The goal of our study is to investigate the impact of the COVID-19 pandemic on the socioeconomic composition of emergency department visits, in particular for low-acuity visits, to further highlight any inequities exacerbated by the pandemic. We elect for low-acuity visits as they represent visits that are unlikely to be considered an emergency, and more likely to represent visits that would be handled by a primary care provider if one were available. Thus, low-acuity visits interest us as they may indicate visits that occur due to lack of a primary care provider, or due to the presence of other barriers to primary care. If the COVID-19 pandemic increased the proportion of low-acuity ED visits by those who are already deprived compared to the rest of the population, that implies they had no other choice to access healthcare other than the ED. We investigate whether this is the case in the province of New Brunswick, a province that experienced a lower rate of COVID-19 infections compared to the rest of Canada (Public Health Agency of Canada, 2021) but still instituted harsh infection control procedures to control the potential spread of the virus. We establish this relationship by studying the change in deprivation status for low-acuity visits before and after the onset of the pandemic using a logistic regression, and by highlighting the geographical distribution of the index across the province of New Brunswick to understand where inequities may occur.



We accessed administrative data on 1,285,000 ED visits across 12 facilities in New Brunswick from January 1, 2017 to October 1, 2020. For each ED visit, we observe the date of the visit, facility used, and patient characteristics of sex, age, marital status, and postal code, as well as their triage level according to the Canadian Triage and Acuity Scale (CTAS) criteria (Murray, 2003). When patients present to the ED in Canada, they are triaged into one of five levels based on their presenting illness. CTAS 1 are the most ill patients, while CTAS 5 are those least ill. Visits were excluded from our study if they were missing a registration date or postal code, had an invalid postal code, or lacked a triage level. This resulted in an analytical sample size of 1,216,198 ED visits. Visits triaged as levels 4 and 5 were labeled as “low acuity” and visits triaged as levels 1–3 were considered “high acuity” in correspondence with similar studies that investigated the SES of ED visits (VanStone et al., 2014).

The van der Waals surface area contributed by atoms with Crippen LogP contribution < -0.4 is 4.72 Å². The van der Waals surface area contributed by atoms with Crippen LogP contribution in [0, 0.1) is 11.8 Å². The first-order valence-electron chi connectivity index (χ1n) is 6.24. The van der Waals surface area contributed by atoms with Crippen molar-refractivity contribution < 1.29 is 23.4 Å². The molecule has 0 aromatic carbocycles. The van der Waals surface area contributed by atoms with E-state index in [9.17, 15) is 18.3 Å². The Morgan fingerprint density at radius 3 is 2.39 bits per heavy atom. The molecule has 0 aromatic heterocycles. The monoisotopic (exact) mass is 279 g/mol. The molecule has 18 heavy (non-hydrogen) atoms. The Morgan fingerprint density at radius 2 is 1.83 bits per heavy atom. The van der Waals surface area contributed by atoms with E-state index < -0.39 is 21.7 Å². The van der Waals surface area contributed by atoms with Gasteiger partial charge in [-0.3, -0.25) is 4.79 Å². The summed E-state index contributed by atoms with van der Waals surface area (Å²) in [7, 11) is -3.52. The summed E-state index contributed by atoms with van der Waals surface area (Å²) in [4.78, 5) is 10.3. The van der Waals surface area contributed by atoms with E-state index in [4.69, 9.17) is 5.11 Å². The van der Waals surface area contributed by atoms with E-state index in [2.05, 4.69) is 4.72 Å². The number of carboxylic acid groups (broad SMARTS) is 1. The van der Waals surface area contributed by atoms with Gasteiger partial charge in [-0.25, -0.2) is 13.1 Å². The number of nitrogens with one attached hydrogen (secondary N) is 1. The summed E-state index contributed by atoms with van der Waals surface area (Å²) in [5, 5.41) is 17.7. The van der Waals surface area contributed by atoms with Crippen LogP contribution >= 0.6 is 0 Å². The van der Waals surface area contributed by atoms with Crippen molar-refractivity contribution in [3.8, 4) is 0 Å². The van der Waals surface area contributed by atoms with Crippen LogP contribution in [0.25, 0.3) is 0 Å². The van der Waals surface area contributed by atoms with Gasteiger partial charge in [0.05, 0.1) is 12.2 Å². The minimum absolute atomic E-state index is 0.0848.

To address our objectives, we required a measure of SES for each ED visit. To represent SES, we selected the Canadian Index of Multiple Deprivation (CIMD) developed by Statistics Canada (Statistics Canada, 2019a). The CIMD includes 4 domains of deprivation, which include ethnocultural composition, economic dependency, situation vulnerability, and residential instability. For our study, we selected ethnocultural composition (which includes the proportion of population who identify as a visual minority, proportion who are foreign born, proportion who are linguistically isolated, and proportion who immigrated in the last 5 years) and economic dependency (which includes proportion of population aged 65 and older, proportion of population participating in labour force, dependency ratio, ratio of employment to the population, and proportion of the population receiving government transfer payments).

The deprivation index provides deprivation at the level of dissemination areas (DAs), which are small regional areas used for statistical sampling. For each DA, the index has provided a quintile measurement indicating the level of deprivation in each area for each domain. A quintile of 5 (Q5) represents the DA being among the 20% most deprived in that domain, while a quintile of 1 (Q1) represents the DA being among the 20% least deprived in that domain. As the deprivation index was created at the level of a DA, postal code conversion was required to link our database to the index. Using Postal Code Conversion File+ 7C (Statistics Canada, 2019c), postal codes were converted to DAs, allowing us to merge our data with the deprivation index scores for Atlantic provinces.